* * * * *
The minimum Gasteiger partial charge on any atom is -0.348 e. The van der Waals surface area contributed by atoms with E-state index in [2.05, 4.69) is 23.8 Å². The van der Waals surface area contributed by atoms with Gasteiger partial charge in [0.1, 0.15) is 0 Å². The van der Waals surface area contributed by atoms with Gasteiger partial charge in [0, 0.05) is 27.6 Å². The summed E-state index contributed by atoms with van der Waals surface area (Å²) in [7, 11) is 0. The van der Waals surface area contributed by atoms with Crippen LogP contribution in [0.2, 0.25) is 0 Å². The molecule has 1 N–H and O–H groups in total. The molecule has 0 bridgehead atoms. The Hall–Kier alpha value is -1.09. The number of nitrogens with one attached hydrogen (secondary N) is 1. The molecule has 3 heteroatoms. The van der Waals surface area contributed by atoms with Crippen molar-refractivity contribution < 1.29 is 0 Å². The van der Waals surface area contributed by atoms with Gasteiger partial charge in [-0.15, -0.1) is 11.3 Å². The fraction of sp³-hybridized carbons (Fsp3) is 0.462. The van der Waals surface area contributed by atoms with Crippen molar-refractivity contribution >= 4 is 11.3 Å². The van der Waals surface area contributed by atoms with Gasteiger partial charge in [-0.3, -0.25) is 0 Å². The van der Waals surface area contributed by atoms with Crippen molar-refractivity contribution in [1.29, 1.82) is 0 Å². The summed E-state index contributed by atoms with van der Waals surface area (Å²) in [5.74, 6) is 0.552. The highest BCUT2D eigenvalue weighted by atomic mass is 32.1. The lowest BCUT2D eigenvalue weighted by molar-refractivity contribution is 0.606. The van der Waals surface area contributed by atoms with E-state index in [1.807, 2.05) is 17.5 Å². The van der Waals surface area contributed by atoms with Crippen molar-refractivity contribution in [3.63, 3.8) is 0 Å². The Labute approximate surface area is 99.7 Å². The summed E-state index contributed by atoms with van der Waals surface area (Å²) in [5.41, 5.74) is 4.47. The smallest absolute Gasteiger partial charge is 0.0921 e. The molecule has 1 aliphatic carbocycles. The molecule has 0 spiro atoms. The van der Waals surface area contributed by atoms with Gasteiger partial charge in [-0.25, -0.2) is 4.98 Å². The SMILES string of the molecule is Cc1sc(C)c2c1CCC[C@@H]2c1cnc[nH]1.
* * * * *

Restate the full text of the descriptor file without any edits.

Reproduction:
The minimum Gasteiger partial charge on any atom is -0.348 e. The van der Waals surface area contributed by atoms with E-state index in [2.05, 4.69) is 23.8 Å². The van der Waals surface area contributed by atoms with Gasteiger partial charge in [0.1, 0.15) is 0 Å². The van der Waals surface area contributed by atoms with Gasteiger partial charge in [0, 0.05) is 27.6 Å². The summed E-state index contributed by atoms with van der Waals surface area (Å²) in [7, 11) is 0. The van der Waals surface area contributed by atoms with Crippen LogP contribution in [0.2, 0.25) is 0 Å². The molecule has 1 N–H and O–H groups in total. The molecule has 0 bridgehead atoms. The Hall–Kier alpha value is -1.09. The number of nitrogens with one attached hydrogen (secondary N) is 1. The molecule has 3 heteroatoms. The van der Waals surface area contributed by atoms with Crippen molar-refractivity contribution < 1.29 is 0 Å². The van der Waals surface area contributed by atoms with Gasteiger partial charge in [-0.15, -0.1) is 11.3 Å². The fraction of sp³-hybridized carbons (Fsp3) is 0.462. The van der Waals surface area contributed by atoms with Crippen molar-refractivity contribution >= 4 is 11.3 Å². The van der Waals surface area contributed by atoms with Gasteiger partial charge in [-0.3, -0.25) is 0 Å². The van der Waals surface area contributed by atoms with Crippen molar-refractivity contribution in [1.29, 1.82) is 0 Å². The summed E-state index contributed by atoms with van der Waals surface area (Å²) in [5.74, 6) is 0.552. The highest BCUT2D eigenvalue weighted by atomic mass is 32.1. The lowest BCUT2D eigenvalue weighted by molar-refractivity contribution is 0.606. The van der Waals surface area contributed by atoms with E-state index in [1.807, 2.05) is 17.5 Å². The van der Waals surface area contributed by atoms with Crippen molar-refractivity contribution in [3.63, 3.8) is 0 Å². The Labute approximate surface area is 99.7 Å². The summed E-state index contributed by atoms with van der Waals surface area (Å²) in [5.41, 5.74) is 4.47. The smallest absolute Gasteiger partial charge is 0.0921 e. The molecule has 1 aliphatic carbocycles. The molecule has 0 spiro atoms. The van der Waals surface area contributed by atoms with Gasteiger partial charge in [-0.25, -0.2) is 4.98 Å². The SMILES string of the molecule is Cc1sc(C)c2c1CCC[C@@H]2c1cnc[nH]1.